Monthly Archives: June 2013

Can We Teach Empathy?

The answer from this systematic review is, Maybe.  Many of the reviewed studies show a small, short-term effect on measures of empathy in medical students.  The literature is plagued by a lack of a clear “gold standard” for measurement of … Continue reading

Posted in Undergraduate Medical Education | Tagged ,

Crowdsourcing to Success?

New software developed at John Hopkins University School of Medicine uses medical student crowd sourcing to create a bank of 16,000 student generated flashcard questions.   Year-to-year exam scores rose slightly, yet several limitations to this study and method are noted.  … Continue reading

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Yes! Your doctor Uses Google, Too

A survey of internal medicine residents found that UptoDate and Google were the most commonly used resources for answering clinical questions at the point of care. Although the response rate was only 56%, the findings are consistent with prior studies. … Continue reading

Posted in Graduate Medical Education | Tagged ,

The Good, The Bad, And The Ugly As The EMR (electronic medical record) Collides With Education

This timely perspective lists many of the beneficial and harmful effects of the EMR on medical education.  EMRs may help with data retrieval, track trainees’ clinical activity, and educate via decision-support software.  They may also not allow for documentation by … Continue reading

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Students Build Exam Question Pool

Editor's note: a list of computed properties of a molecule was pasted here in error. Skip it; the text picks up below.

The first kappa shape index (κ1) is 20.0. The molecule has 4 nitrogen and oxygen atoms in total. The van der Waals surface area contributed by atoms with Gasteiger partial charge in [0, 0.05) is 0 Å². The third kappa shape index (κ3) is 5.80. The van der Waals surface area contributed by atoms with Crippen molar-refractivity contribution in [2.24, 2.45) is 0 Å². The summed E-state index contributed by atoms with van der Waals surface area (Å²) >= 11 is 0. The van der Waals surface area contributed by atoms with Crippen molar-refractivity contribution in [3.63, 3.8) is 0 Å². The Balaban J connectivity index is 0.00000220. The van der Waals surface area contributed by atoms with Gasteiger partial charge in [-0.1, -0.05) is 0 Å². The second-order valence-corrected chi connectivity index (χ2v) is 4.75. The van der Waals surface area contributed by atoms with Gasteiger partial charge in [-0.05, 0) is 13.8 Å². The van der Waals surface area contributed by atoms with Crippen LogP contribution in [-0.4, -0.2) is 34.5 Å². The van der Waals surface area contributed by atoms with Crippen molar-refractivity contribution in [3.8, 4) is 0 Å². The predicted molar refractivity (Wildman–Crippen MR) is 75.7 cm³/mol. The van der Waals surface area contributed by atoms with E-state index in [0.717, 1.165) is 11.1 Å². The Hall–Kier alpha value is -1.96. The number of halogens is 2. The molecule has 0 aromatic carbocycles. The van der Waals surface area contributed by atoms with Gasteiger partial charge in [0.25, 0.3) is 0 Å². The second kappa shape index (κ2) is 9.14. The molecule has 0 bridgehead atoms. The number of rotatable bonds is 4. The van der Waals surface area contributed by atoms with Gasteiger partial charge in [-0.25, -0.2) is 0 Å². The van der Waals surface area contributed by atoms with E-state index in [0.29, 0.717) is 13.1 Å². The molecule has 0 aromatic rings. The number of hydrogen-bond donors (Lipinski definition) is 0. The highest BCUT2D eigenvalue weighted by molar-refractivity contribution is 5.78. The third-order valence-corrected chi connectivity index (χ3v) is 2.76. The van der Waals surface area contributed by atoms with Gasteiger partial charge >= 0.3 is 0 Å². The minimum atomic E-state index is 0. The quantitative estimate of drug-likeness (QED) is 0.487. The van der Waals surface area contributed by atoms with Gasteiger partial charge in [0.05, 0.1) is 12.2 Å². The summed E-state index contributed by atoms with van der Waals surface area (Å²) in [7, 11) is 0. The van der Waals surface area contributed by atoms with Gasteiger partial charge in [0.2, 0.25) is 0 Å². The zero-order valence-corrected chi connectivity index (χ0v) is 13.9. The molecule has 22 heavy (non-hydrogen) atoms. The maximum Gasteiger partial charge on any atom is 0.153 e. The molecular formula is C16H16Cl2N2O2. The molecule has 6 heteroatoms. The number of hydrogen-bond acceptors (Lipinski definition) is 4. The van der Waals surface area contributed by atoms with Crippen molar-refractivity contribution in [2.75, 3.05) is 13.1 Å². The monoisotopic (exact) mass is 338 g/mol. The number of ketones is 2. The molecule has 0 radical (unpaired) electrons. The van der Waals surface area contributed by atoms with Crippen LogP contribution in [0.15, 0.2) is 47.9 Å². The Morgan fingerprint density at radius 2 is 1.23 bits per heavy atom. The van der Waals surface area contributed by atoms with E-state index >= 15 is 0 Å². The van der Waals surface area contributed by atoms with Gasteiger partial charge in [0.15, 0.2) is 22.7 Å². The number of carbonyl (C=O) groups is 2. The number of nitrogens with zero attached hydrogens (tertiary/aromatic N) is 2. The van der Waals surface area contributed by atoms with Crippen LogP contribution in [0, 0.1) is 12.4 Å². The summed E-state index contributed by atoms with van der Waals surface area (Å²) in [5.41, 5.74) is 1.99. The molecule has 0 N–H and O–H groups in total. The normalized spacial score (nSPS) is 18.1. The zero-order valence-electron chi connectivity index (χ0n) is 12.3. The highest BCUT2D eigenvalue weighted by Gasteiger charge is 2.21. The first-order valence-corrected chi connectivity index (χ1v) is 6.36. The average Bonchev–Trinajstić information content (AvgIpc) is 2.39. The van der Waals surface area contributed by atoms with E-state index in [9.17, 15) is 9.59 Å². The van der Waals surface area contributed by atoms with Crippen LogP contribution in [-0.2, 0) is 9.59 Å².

Fourth year medical students were asked to construct a multiple choice question bank for use on their curricular exams.  Educators hypothesized that this would promote student communication and study.  One and a half out of four exams were composed of … Continue reading

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Probably Illegal Questions During Residency Interviews Are Very Prevalent!

In this disturbing study, nearly two-thirds of fourth-year medical students replying to a survey reported that they were asked potentially illegal questions during their residency interviews.  The most common categories of inappropriate questions were those regarding marital status, presence of … Continue reading

Posted in Graduate Medical Education, Undergraduate Medical Education | Tagged ,

The (Lack Of) Safety Culture

Fourth-year medical students, reflecting on their medicine and surgery clerkships, report a depressingly low impression of the safety culture they observed.  More than half of students reported a negative perception of the overall safety culture, physician-to-physician handoffs, punitive responses to … Continue reading

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